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If you live in New York City, you may be familiar with the city health department’s campaign against soda, which—along with graphic images of bodily fat pouring out of soda bottles sure to discourage any eating on subway trains—has produced a cropped map of Manhattan with a yellow line plotting the 3-mile distance one needs to traverse between Central Park and Yankee Stadium to burn off the calories from an average 20 oz. soda.
The spatial homogeneity of gridded Manhattan and a widely shared familiarity with its geography have made the island a valuable scaling tool. One of the latest graphics using Manhattan’s layout to understand less observable distances was spotted on Brainpickings this morning: Kelli Anderson’s “Scales of Income Walking Tour.” Considering the Occupy movement as a physical occupation that has unfolded in space, Anderson converts annual income into physical distances on the Manhattan map, specifically equating $20k/year to one mile on the walking tour.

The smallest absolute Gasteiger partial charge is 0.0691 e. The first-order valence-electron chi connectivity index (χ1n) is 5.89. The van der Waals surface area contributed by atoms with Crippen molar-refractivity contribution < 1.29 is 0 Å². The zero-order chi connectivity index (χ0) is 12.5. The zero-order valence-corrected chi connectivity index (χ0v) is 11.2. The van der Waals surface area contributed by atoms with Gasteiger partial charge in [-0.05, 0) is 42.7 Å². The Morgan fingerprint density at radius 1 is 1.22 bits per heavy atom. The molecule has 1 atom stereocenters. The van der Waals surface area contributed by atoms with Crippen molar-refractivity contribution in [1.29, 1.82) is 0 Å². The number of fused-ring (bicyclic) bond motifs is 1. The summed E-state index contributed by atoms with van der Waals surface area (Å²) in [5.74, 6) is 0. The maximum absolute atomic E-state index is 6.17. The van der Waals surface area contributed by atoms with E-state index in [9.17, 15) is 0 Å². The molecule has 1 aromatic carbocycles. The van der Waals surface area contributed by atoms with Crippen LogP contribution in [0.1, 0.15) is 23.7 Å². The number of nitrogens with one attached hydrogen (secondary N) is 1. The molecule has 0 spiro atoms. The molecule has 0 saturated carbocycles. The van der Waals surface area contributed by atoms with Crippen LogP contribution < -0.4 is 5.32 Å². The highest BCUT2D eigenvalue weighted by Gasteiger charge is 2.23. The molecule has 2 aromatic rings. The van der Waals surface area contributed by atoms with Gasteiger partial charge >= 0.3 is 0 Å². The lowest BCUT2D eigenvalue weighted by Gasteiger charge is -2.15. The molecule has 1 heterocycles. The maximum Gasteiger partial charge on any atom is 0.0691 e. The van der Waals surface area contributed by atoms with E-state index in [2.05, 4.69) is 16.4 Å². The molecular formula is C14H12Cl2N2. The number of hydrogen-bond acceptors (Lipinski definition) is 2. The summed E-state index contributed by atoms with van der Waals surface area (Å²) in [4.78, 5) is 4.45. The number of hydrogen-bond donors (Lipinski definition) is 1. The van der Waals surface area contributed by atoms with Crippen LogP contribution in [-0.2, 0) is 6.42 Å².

The average income of $54k/year, also known lovingly as the 99%, occupies none other than the latitude of Zucotti Park. Seen in this way, climbing up metaphorical Manhattan to the domain of the 1% ($506k/year) would mean traveling from Zucotti Park all the way to Pelham Park, which already exceeds the visible scope of the map. To find your way to the 0.01% ($27.3M/year) would require some serious traveling, putting you all the way up on Prince Edward Island in Canada. Meanwhile, the bottom half of all US households, which earn an average of $15k/year, can be found near Brooklyn’s Red Hook Ball Fields, where even some taxis won’t take you.
The scales of income map can be found gracing the cover of the third and final issue of Occupy!, a print gazette revolving around the development of OWS produced by literary and cultural magazine n+1. All royalties from the publication are donated to OWS, so pick up a copy here!